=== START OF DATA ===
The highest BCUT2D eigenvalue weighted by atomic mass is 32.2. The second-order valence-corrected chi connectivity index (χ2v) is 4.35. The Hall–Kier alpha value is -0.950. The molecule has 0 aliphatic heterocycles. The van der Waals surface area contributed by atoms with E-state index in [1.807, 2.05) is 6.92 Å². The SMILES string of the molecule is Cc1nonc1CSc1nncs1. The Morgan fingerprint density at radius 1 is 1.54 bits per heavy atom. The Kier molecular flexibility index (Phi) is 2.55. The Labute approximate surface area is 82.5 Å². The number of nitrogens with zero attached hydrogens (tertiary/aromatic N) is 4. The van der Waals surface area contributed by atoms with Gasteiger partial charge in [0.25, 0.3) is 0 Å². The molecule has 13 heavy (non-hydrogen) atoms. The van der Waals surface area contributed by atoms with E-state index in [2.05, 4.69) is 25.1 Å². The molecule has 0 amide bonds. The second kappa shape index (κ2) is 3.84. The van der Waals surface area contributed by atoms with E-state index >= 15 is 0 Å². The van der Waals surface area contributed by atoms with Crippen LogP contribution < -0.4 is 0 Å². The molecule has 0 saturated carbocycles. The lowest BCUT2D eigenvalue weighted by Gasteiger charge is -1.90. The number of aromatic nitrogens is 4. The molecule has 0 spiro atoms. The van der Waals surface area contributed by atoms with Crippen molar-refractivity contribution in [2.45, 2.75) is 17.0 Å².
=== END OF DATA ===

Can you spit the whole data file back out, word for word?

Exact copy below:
The highest BCUT2D eigenvalue weighted by atomic mass is 32.2. The second-order valence-corrected chi connectivity index (χ2v) is 4.35. The Hall–Kier alpha value is -0.950. The molecule has 0 aliphatic heterocycles. The van der Waals surface area contributed by atoms with E-state index in [1.807, 2.05) is 6.92 Å². The SMILES string of the molecule is Cc1nonc1CSc1nncs1. The Morgan fingerprint density at radius 1 is 1.54 bits per heavy atom. The Kier molecular flexibility index (Phi) is 2.55. The Labute approximate surface area is 82.5 Å². The number of nitrogens with zero attached hydrogens (tertiary/aromatic N) is 4. The van der Waals surface area contributed by atoms with Gasteiger partial charge in [0.25, 0.3) is 0 Å². The molecule has 13 heavy (non-hydrogen) atoms. The van der Waals surface area contributed by atoms with E-state index in [2.05, 4.69) is 25.1 Å². The molecule has 0 amide bonds. The second kappa shape index (κ2) is 3.84. The van der Waals surface area contributed by atoms with E-state index >= 15 is 0 Å². The van der Waals surface area contributed by atoms with Crippen LogP contribution < -0.4 is 0 Å². The molecule has 0 saturated carbocycles. The lowest BCUT2D eigenvalue weighted by Gasteiger charge is -1.90. The number of aromatic nitrogens is 4. The molecule has 0 spiro atoms. The van der Waals surface area contributed by atoms with Crippen molar-refractivity contribution in [2.45, 2.75) is 17.0 Å².